Vaarwerk told those in attendance that if the Nature Center’s Thompson Road entrance proved to be inaccessible to those with disabilities, then Title II of the ADA would require that the town create a mechanism by which residents could use the Sheridan entrance.

“If there’s a barrier in the primary entrance that you designated that cannot be remediated, then we have to figure out what to do with the Sheridan Drive entrance to make it usable,” he said.

Discussions became centered around the definition of a park under the ADA and whether the Nature Center and its town-intended educational use might preclude it from violating any laws related to residential access.

“I don’t know if it’s even fair to call it a park,” said Casilio. “We call it a nature center because it was set up for the school system.”

He added that the land itself is not maintained by the town and later confirmed that the town does not promote it because of its primary purpose as an educational opportunity for the school district.

“If a tree falls down, it’s left in its natural state,” he said. “The trails are just markings on the trees. It’s not an open system.”

Yet Vaarwerk clarified that because all entrances to the Nature Center are not access controlled — meaning if someone went into the park, they would not be told to leave — then by definition under the state Parks Department, the Nature Center qualifies as a park.

Under Title II of the ADA, the law requires that no undue administrative burden be placed on a citizen to get access to a public facility. After more than an hour of deliberations among town officials, Smith and Vaarwerk, the two parties finally arrived at what appeared to be an acceptable remediation.

Upon a request made to Metzger, the town’s ADA coordinator, any disabled resident seeking access to the Nature Center will be provided entry through an unlocked gate at the Sheridan Drive entrance, within one hour’s notice. Metzger would also provide any information that the town thinks is relevant, such as warning that town compost trucks might be working on site.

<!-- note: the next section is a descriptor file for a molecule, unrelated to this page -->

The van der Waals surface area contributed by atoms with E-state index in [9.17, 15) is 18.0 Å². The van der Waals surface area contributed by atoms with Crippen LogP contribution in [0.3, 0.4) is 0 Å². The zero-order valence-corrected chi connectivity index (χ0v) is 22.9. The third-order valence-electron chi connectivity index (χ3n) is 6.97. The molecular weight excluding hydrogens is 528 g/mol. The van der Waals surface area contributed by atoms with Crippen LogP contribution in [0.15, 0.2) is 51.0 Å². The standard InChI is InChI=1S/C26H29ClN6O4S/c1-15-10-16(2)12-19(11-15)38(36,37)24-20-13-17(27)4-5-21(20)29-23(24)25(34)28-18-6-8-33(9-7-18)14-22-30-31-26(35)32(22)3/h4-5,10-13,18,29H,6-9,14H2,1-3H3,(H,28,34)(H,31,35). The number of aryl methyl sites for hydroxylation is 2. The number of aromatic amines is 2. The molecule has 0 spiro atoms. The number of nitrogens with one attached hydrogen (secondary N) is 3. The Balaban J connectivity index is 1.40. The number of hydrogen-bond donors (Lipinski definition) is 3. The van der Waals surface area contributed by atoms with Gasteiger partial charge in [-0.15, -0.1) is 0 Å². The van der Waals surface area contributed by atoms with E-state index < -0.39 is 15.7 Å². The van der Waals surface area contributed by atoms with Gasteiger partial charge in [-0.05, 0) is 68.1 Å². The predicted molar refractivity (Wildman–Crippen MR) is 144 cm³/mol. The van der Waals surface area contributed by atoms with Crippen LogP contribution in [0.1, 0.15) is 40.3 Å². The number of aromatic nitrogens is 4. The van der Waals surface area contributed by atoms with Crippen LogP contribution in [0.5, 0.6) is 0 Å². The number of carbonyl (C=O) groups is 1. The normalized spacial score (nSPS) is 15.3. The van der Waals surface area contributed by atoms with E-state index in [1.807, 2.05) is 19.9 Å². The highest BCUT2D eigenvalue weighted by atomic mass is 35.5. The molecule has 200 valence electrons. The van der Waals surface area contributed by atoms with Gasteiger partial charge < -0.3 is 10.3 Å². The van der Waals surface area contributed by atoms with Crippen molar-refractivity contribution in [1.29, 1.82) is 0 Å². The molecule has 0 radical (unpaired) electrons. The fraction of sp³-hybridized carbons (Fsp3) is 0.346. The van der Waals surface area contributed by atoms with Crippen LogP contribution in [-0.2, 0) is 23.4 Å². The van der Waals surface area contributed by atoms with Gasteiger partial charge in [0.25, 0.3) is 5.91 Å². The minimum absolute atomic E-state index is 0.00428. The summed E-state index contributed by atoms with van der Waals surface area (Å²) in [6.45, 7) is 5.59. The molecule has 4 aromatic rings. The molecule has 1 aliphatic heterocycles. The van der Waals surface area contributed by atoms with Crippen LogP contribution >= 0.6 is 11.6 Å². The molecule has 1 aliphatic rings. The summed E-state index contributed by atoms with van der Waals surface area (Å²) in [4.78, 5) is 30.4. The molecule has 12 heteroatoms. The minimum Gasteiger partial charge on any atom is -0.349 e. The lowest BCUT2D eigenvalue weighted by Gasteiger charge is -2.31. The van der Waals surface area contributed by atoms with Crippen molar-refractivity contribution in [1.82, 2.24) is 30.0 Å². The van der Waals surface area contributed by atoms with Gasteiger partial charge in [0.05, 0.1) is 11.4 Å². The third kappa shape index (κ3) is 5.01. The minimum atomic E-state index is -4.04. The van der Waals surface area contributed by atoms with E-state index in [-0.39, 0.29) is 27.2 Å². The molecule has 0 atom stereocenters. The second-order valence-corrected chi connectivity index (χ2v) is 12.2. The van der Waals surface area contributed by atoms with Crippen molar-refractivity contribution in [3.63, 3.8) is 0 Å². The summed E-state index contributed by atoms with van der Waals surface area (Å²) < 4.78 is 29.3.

When asked how such information might be provided to disabled residents, Meckler said he had yet to receive the language of the solution as proposed by WNY Independent Living.

“I think we’re looking to set up something online. The people who would be provided access would be those who would petition our ADA coordinator,” he said.

Despite potentially arriving at a resolution that will prevent Smith from having to endure painful walks simply to enjoy the Nature Center in its entirety, she remains skeptical that the town is in a position to adequately provide for the roughly 2,000 disabled residents in Clarence.

Namely, Smith would like to see the town provide a transition plan that details how it will better achieve program access for its disabled residents.

“It’s an acceptable solution for my situation,” said Smith. “Does it check all of the boxes for other Clarence residents who have disabilities? No. Not at all.”

For medical confidentiality purposes, the name of the woman in this article has been changed.